Era of Data Explosion and Big Data

Big Data and Cloud Storage Vol. 1:  Trend #1

I am starting to write a series of "Big Data and Cloud Storage" on this blog, sponsored by Cloudian, who provides the cloud storage software.  The first of the series is the historical trend of data explosion and the need for cloud storage.

Era of Data Explosion and Big Data

  • Analog Data and Digital Data

Humankind has accumulated a dazzling pile of analog data in its history over thousands of years. From Buddhist scriptures and printed Gutenberg bibles to enormous amount of modern-day books, photos, music and videos, it still continues to get accumulated day by day.

Digital data is not far behind. Now that major media and personal communications all turned into digital format, digital data is imploding at seams.

So here is a question. Which do you think is the bigger data, analog or digital?

The answer depends on “when”. Consulting firm McKinsey published a report on “big data” in May 2011, and in it, they show an estimate of the share of digital among all the accumulated data. In 2000, thousands-of-year-old analog scores 75% of total. In 2007, however, digital overwhelms analog by 94% share, surpassing analog in mere 7 years.

Digital technology started off in the 80’s with personal computer invention, and by the time of Net Bubble in the 90’s, most of media, such as mail, photo, music and video were in digital format. Yet, in the 2000, we had way more analog, but in 10 years after that, digital exploded as such. How, then, did it happen?

  • Bubble Burst and User Generated Contents

In the 1990’s, e-mail emerged as an alternative of snail mails. Then came e-commerce as a catalog alternative, and news portal as a newspaper/magazine alternative. Back then, transmission speed and technology was still limited, so a relatively small number of providers were producing catalog and articles, and delivering these contents to users through Net in an unilateral manner.

Throughout the bubble period, huge scale of Internet infrastructure was built, but after the bubble burst in 2000, demand suddenly shrunk and price of over-supplied fiber optics and datacenter plummeted.

Sometime later, a new type of Internet companies rose from the ashes of bubble, such as Google and Facebook. These new species of Web industry was later named “Web2.0”. They provide “interactive” flow of information on the Net, created platforms for “user generated contents” and revolutionalized the net business. They are not the alternatives of something, but are totally unique to the Web technology and had totally different cost structure. People started to share their thoughts and photos on blogs, and videos on YouTube. And all these user generated contents have been published and accumulated on the Internet.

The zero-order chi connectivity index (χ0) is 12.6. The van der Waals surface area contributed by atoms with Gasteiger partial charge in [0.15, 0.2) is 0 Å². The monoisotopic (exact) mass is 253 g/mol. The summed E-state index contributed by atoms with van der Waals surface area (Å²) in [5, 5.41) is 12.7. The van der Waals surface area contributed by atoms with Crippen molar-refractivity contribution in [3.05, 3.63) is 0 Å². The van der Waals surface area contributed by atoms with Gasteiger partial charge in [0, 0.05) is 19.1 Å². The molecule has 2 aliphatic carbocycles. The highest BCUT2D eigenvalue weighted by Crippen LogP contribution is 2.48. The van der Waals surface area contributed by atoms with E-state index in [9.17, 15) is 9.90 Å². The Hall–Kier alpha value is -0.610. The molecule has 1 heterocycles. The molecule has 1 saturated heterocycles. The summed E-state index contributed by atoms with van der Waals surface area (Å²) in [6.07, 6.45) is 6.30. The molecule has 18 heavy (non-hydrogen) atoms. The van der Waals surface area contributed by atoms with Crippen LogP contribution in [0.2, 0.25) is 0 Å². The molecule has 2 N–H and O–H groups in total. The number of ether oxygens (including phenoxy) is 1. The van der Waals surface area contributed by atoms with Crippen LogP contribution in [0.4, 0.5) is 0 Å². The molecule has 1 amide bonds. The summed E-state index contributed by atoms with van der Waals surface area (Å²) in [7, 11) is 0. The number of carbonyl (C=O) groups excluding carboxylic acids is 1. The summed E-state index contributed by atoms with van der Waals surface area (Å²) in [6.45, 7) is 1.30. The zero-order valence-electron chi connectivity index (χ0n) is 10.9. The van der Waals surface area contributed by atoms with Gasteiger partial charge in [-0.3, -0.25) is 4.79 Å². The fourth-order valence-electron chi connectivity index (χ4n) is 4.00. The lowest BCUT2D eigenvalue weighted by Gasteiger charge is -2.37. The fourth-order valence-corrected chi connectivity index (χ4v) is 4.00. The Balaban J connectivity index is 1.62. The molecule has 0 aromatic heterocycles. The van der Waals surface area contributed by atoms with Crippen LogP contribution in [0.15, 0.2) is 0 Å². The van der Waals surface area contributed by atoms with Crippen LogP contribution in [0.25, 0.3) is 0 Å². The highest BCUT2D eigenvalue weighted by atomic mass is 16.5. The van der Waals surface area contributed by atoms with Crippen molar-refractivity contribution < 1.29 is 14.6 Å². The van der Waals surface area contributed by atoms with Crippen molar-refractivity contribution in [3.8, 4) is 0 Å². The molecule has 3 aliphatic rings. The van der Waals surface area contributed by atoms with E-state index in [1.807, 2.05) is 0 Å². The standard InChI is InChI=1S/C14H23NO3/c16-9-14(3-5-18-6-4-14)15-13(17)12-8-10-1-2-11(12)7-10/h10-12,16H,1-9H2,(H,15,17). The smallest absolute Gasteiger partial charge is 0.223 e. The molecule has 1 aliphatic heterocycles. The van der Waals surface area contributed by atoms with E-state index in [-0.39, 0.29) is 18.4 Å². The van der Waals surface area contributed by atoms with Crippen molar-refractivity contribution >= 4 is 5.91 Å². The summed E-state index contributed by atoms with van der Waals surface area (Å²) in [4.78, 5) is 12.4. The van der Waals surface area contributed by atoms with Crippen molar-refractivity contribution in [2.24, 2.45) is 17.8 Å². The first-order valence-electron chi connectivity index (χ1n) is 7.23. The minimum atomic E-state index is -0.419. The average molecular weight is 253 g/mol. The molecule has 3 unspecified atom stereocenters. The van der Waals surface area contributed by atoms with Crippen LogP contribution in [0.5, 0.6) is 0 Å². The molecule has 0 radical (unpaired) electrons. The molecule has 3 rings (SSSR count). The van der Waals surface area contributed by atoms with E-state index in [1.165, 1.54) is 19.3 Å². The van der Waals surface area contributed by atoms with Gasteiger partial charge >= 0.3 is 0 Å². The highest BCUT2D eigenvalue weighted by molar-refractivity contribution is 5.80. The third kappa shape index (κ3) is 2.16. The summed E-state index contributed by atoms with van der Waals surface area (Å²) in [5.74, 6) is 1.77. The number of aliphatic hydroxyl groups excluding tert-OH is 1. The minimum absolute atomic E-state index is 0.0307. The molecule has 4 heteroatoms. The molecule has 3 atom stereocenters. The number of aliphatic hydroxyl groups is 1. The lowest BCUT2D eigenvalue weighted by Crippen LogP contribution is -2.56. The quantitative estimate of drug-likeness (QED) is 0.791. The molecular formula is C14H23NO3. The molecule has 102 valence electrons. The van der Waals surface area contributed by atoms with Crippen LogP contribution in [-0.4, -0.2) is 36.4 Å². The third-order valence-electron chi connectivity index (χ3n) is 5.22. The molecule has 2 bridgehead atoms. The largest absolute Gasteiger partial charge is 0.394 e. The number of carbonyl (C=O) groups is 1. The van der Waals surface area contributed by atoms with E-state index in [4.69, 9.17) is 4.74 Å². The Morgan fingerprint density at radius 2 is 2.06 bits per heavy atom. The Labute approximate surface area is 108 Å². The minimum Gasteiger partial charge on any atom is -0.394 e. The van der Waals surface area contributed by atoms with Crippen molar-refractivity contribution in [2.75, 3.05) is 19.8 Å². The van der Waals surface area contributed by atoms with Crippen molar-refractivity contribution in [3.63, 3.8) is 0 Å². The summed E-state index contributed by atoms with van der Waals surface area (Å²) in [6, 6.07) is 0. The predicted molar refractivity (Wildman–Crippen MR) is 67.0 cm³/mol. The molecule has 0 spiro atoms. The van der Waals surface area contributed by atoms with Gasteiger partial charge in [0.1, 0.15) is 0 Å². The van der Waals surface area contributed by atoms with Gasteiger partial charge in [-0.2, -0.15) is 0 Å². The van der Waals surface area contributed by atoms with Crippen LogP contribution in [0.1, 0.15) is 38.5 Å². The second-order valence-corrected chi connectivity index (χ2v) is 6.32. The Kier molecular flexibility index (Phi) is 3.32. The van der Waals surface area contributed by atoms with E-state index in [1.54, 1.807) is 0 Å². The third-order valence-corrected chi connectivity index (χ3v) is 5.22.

• Data gathers on “cloud” and becomes “brain”

Google’s then-chairman Eric Schmidt uttered the word “cloud computing” in 2006 in a speech, popularizing the term “cloud”. Cloud computing means the system to keep data and application in Internet, rather than on desktop computer. The term “cloud” came from the “cloud” figure on the network chart to express Internet. Such idea has already been advocated in the past, but around this time, finally came true, as the network environment caught up with broadband penetration.

As data transformed from analog to digital, and gets published on the cloud, now we can easily gather many different kinds of data in the cloud, sort it and extract meaning from it. Starting off as a monad of individual computers in the 80’s, they get connected with nerves of Internet in the 90’s to form a earthworm, and in the 2000’s evolved into human brain.

And this highly intelligent brain activity on the Internet is called “big data”. The more information is stored, the better the brain works, and as the brain works well, it gets more and more interesting to learn the new things, so the brain autonomously and increasingly sucks in the new data.

In summary, digital data explosion and the subsequent trend towards big data was triggered by Web industry’s movement into “cloud”.